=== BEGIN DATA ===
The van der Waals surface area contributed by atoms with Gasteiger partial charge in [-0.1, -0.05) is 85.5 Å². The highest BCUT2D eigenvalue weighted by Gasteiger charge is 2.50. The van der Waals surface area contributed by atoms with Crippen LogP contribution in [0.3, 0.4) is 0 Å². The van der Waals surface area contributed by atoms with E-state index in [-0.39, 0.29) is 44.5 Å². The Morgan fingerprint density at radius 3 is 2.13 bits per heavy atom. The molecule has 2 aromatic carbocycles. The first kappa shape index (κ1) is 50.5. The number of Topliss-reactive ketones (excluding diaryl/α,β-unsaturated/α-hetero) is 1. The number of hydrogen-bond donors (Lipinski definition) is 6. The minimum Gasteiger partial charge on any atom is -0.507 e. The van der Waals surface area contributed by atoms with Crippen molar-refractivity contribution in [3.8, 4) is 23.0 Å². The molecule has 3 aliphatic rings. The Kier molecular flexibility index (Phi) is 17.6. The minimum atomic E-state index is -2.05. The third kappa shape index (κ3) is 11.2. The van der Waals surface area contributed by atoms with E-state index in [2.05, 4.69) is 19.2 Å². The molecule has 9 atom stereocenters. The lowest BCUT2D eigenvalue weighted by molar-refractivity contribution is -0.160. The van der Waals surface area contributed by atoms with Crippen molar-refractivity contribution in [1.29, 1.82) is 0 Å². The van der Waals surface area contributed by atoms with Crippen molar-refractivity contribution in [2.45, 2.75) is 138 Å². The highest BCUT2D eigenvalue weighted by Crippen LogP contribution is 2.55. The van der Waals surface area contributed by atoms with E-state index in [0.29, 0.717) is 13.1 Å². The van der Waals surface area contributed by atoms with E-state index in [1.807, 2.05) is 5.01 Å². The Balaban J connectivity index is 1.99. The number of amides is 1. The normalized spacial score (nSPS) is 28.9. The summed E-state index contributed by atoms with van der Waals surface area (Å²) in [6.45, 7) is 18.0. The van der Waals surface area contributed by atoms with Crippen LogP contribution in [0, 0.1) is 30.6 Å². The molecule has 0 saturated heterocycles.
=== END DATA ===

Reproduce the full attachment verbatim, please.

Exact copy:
The van der Waals surface area contributed by atoms with Gasteiger partial charge in [-0.1, -0.05) is 85.5 Å². The highest BCUT2D eigenvalue weighted by Gasteiger charge is 2.50. The van der Waals surface area contributed by atoms with Crippen LogP contribution in [0.3, 0.4) is 0 Å². The van der Waals surface area contributed by atoms with E-state index in [-0.39, 0.29) is 44.5 Å². The Morgan fingerprint density at radius 3 is 2.13 bits per heavy atom. The molecule has 2 aromatic carbocycles. The first kappa shape index (κ1) is 50.5. The number of Topliss-reactive ketones (excluding diaryl/α,β-unsaturated/α-hetero) is 1. The number of hydrogen-bond donors (Lipinski definition) is 6. The minimum Gasteiger partial charge on any atom is -0.507 e. The van der Waals surface area contributed by atoms with Crippen molar-refractivity contribution in [3.8, 4) is 23.0 Å². The molecule has 3 aliphatic rings. The Kier molecular flexibility index (Phi) is 17.6. The minimum atomic E-state index is -2.05. The third kappa shape index (κ3) is 11.2. The van der Waals surface area contributed by atoms with E-state index in [2.05, 4.69) is 19.2 Å². The molecule has 9 atom stereocenters. The lowest BCUT2D eigenvalue weighted by molar-refractivity contribution is -0.160. The van der Waals surface area contributed by atoms with Crippen molar-refractivity contribution in [1.29, 1.82) is 0 Å². The van der Waals surface area contributed by atoms with Crippen molar-refractivity contribution in [2.45, 2.75) is 138 Å². The highest BCUT2D eigenvalue weighted by Crippen LogP contribution is 2.55. The van der Waals surface area contributed by atoms with E-state index in [0.29, 0.717) is 13.1 Å². The van der Waals surface area contributed by atoms with E-state index in [1.807, 2.05) is 5.01 Å². The Balaban J connectivity index is 1.99. The number of amides is 1. The normalized spacial score (nSPS) is 28.9. The summed E-state index contributed by atoms with van der Waals surface area (Å²) in [6.45, 7) is 18.0. The van der Waals surface area contributed by atoms with Crippen LogP contribution in [0, 0.1) is 30.6 Å². The molecule has 0 saturated heterocycles.